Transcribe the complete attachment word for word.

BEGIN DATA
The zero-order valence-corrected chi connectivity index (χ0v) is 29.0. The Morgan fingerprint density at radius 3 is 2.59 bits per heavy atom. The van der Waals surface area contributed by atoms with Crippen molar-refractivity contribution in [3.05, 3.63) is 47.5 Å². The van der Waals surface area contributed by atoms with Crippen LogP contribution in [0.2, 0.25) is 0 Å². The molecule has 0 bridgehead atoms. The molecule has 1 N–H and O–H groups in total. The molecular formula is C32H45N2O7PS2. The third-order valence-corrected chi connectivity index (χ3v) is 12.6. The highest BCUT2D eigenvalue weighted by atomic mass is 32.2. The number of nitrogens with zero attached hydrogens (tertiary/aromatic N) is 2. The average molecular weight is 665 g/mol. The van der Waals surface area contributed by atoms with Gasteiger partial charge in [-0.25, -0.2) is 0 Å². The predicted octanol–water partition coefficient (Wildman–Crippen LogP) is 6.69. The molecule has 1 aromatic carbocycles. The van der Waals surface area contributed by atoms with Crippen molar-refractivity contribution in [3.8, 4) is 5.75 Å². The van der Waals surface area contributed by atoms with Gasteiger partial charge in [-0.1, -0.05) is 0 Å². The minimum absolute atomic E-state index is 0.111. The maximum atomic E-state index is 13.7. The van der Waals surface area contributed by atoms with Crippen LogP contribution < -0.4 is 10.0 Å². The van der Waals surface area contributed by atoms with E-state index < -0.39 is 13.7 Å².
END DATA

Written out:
The zero-order valence-corrected chi connectivity index (χ0v) is 29.0. The Morgan fingerprint density at radius 3 is 2.59 bits per heavy atom. The van der Waals surface area contributed by atoms with Crippen molar-refractivity contribution in [3.05, 3.63) is 47.5 Å². The van der Waals surface area contributed by atoms with Crippen LogP contribution in [0.2, 0.25) is 0 Å². The molecule has 0 bridgehead atoms. The molecule has 1 N–H and O–H groups in total. The molecular formula is C32H45N2O7PS2. The third-order valence-corrected chi connectivity index (χ3v) is 12.6. The highest BCUT2D eigenvalue weighted by atomic mass is 32.2. The number of nitrogens with zero attached hydrogens (tertiary/aromatic N) is 2. The average molecular weight is 665 g/mol. The van der Waals surface area contributed by atoms with Gasteiger partial charge in [-0.25, -0.2) is 0 Å². The predicted octanol–water partition coefficient (Wildman–Crippen LogP) is 6.69. The molecule has 1 aromatic carbocycles. The van der Waals surface area contributed by atoms with Crippen molar-refractivity contribution in [3.8, 4) is 5.75 Å². The van der Waals surface area contributed by atoms with Gasteiger partial charge in [-0.1, -0.05) is 0 Å². The minimum absolute atomic E-state index is 0.111. The maximum atomic E-state index is 13.7. The van der Waals surface area contributed by atoms with Crippen LogP contribution < -0.4 is 10.0 Å². The van der Waals surface area contributed by atoms with E-state index < -0.39 is 13.7 Å².